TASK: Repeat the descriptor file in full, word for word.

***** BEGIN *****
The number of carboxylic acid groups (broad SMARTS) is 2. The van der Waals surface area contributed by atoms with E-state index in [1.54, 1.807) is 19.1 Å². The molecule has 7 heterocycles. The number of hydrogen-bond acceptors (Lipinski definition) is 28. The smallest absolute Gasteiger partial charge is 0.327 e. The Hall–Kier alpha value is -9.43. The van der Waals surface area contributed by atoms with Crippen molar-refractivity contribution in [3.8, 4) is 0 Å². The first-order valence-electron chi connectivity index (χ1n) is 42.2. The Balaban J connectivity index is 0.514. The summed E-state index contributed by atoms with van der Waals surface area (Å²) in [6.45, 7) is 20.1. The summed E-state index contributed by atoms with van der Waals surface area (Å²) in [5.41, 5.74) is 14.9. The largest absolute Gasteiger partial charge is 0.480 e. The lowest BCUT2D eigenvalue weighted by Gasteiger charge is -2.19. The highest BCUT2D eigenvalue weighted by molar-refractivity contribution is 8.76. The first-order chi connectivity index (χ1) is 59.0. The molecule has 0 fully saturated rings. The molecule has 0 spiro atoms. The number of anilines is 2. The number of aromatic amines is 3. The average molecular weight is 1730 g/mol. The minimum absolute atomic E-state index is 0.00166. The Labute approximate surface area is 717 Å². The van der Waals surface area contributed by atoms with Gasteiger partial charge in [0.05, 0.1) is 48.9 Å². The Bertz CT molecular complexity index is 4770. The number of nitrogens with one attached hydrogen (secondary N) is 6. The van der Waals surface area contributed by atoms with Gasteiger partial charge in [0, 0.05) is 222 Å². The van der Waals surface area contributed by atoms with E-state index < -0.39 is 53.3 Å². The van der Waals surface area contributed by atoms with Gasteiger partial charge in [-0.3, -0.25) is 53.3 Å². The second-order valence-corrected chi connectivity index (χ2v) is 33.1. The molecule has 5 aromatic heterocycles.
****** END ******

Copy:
The number of carboxylic acid groups (broad SMARTS) is 2. The van der Waals surface area contributed by atoms with E-state index in [1.54, 1.807) is 19.1 Å². The molecule has 7 heterocycles. The number of hydrogen-bond acceptors (Lipinski definition) is 28. The smallest absolute Gasteiger partial charge is 0.327 e. The Hall–Kier alpha value is -9.43. The van der Waals surface area contributed by atoms with Crippen molar-refractivity contribution in [3.8, 4) is 0 Å². The first-order valence-electron chi connectivity index (χ1n) is 42.2. The Balaban J connectivity index is 0.514. The summed E-state index contributed by atoms with van der Waals surface area (Å²) in [6.45, 7) is 20.1. The summed E-state index contributed by atoms with van der Waals surface area (Å²) in [5.41, 5.74) is 14.9. The largest absolute Gasteiger partial charge is 0.480 e. The lowest BCUT2D eigenvalue weighted by Gasteiger charge is -2.19. The highest BCUT2D eigenvalue weighted by molar-refractivity contribution is 8.76. The first-order chi connectivity index (χ1) is 59.0. The molecule has 0 fully saturated rings. The molecule has 0 spiro atoms. The number of anilines is 2. The number of aromatic amines is 3. The average molecular weight is 1730 g/mol. The minimum absolute atomic E-state index is 0.00166. The Labute approximate surface area is 717 Å². The van der Waals surface area contributed by atoms with Gasteiger partial charge in [0.05, 0.1) is 48.9 Å². The Bertz CT molecular complexity index is 4770. The number of nitrogens with one attached hydrogen (secondary N) is 6. The van der Waals surface area contributed by atoms with Gasteiger partial charge in [0, 0.05) is 222 Å². The van der Waals surface area contributed by atoms with E-state index < -0.39 is 53.3 Å². The van der Waals surface area contributed by atoms with Gasteiger partial charge in [-0.3, -0.25) is 53.3 Å². The second-order valence-corrected chi connectivity index (χ2v) is 33.1. The molecule has 5 aromatic heterocycles.